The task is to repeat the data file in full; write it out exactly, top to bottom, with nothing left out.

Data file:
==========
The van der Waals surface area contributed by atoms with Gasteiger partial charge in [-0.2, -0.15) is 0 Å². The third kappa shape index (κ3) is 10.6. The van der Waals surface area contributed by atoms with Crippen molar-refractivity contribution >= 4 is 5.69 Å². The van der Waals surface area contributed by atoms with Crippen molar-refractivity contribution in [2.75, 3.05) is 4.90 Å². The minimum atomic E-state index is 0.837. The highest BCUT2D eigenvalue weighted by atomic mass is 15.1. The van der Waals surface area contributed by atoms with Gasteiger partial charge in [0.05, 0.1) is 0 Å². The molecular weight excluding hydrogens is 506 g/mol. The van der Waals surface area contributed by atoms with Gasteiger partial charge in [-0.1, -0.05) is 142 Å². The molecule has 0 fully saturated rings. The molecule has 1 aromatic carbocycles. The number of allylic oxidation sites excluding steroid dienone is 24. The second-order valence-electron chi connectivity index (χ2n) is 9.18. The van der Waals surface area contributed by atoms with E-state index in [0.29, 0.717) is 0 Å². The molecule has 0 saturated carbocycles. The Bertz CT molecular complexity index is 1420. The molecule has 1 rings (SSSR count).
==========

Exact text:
The van der Waals surface area contributed by atoms with Gasteiger partial charge in [-0.2, -0.15) is 0 Å². The third kappa shape index (κ3) is 10.6. The van der Waals surface area contributed by atoms with Crippen molar-refractivity contribution >= 4 is 5.69 Å². The van der Waals surface area contributed by atoms with Crippen molar-refractivity contribution in [2.75, 3.05) is 4.90 Å². The minimum atomic E-state index is 0.837. The highest BCUT2D eigenvalue weighted by atomic mass is 15.1. The van der Waals surface area contributed by atoms with Gasteiger partial charge in [0.05, 0.1) is 0 Å². The molecular weight excluding hydrogens is 506 g/mol. The van der Waals surface area contributed by atoms with Gasteiger partial charge in [-0.1, -0.05) is 142 Å². The molecule has 0 fully saturated rings. The molecule has 1 aromatic carbocycles. The number of allylic oxidation sites excluding steroid dienone is 24. The second-order valence-electron chi connectivity index (χ2n) is 9.18. The van der Waals surface area contributed by atoms with E-state index in [0.29, 0.717) is 0 Å². The molecule has 0 saturated carbocycles. The Bertz CT molecular complexity index is 1420. The molecule has 1 rings (SSSR count).